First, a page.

As the holiday season approaches, marketers are looking for ways to increase profits, drive traffic, and improve business-to-business relationships. One of the best ways to do this is through co-marketing, or in other words, having two companies collaborate to get the most out of a campaign. It takes time to find the right relationship, but it is an excellent, and in my opinion underutilized, tool for success.
For something to be considered “co-marketing” two companies need to be involved in the development and execution of a promotional offer. Learn more below.
Why Co-Marketing is Effective Over the Holidays
Co-marketing gets your brand in front of a second relevant audience that you were not previously exposed to, so running a holiday promotion or trying to get your services noticed by a new group of individuals is extremely effective when you partner with another related business.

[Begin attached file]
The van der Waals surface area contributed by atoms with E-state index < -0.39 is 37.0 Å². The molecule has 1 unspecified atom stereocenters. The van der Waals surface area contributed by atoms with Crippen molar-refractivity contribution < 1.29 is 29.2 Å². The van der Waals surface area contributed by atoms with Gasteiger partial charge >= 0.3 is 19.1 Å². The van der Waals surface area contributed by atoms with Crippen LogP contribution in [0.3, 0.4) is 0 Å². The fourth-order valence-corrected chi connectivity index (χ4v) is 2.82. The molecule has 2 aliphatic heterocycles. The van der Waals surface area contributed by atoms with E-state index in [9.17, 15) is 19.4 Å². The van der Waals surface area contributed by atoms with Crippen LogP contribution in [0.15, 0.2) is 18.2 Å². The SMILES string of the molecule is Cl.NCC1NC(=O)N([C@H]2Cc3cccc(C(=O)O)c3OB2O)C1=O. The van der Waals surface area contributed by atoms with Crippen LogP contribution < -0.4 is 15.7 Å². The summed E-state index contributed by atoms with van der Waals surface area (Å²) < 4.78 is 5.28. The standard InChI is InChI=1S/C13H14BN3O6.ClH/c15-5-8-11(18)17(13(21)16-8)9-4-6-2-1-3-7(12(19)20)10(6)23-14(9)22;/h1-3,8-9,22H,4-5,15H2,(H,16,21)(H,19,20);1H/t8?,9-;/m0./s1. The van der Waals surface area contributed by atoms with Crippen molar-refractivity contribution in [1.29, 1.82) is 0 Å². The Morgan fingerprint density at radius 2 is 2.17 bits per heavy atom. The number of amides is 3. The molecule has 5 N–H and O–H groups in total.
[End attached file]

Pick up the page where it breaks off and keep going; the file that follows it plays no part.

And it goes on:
Remember that you want to choose your partnership very carefully to make sure you can enhance their campaign and vice versa. The holidays are a particularly busy time for e-commerce, retail, and B2B companies, so if you can double your marketing audience during this time, you can significantly increase leads and profits as you wrap up the end of the year.
Again, co-marketing is an effective way to increase your reach and get your product or services in front of a new audience this winter; however, you may not know where to start. Your industry doesn’t factor in a ton when creating a general co-marketing strategy, but it will determine who you work with. Nevertheless, the general co-marketing strategy guide is going to be pretty similar across industries.
Follow these steps to put your own co-marketing strategy in place: